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Bryce Vineyard

Bryce Vineyard We came to Oregon’s Willamette Valley to plant a vineyard and create a life for ourselves. A clear path to Oregon had been shown to us by a year spent in Burgundy, where we saw small domains run by families. Days are spent in the vineyard during most of the year, after all, that’s where the wines are truly made. The cellar is often under the house. Marketing happens when the winemaker steps out of the muddy vineyard to greet clients. Vine to bottle, the family does it all. We believe it is this complete experience that creates the most full and purposeful life and from that, the most honest, satisfying Pinot noir. So we planted a vineyard in 1999 in the Ribbon Ridge appellation (in Yamhill County). It is small, only 4 acres, just about what one family can do by themselves. And we spend the year pruning, tending and finally harvesting and vinifying. Celebrating is, of course, an integral part of our lives too. We make our wines at the Carlton Winemakers Studio. This state of the art facility is home to some of Oregon’s most respected vintners, and is the first winery in the country to be designed and built according to the U.S. Green Building Council’s L.E.E. D. Building System. We are proud to be part of the family of winemakers at the Studio, and have our wines available for tasting and purchase in the tasting room there. The wines of Bryce Vineyard exist only in scarce quantities and can be had for only a limited time.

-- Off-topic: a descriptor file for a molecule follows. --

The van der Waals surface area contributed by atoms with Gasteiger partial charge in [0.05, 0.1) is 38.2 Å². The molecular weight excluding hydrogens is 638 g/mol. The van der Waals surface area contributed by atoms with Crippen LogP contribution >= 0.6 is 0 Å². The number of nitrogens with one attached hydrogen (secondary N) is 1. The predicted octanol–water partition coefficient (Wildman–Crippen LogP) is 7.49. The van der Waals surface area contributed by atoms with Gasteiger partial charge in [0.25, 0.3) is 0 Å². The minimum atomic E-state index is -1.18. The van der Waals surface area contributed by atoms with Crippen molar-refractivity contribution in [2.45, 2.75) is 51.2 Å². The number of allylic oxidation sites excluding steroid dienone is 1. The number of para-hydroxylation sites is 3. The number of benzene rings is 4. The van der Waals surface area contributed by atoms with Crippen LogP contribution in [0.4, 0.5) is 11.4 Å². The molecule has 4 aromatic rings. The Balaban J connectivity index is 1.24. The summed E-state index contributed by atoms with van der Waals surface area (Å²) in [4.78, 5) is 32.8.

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Address Web Social
801 N. Scott Street, Carlton, OR, US, 97111 Email:
Phone: 503-391-9978 Web:
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  Bryce Vineyard Pinot Noir
The resultant 2003 Bryce Vineyard Pinot noir is clearly recognizable as a sibling of the 2002. It bears a deep-to-the-core fruit and richness along with the same earthy undertone that is a signature of the vineyard. We swear that it tastes just like its color, dark, dark red with purple-black mixed in. The '03 carries strong structural tannin but presents it with Pinot noir's unique refinement and elegance. The wine is yummy now, but in general the wines of this vintage have been slow to reveal themselves. The future is certainly very promising. Is "yummier" a word?


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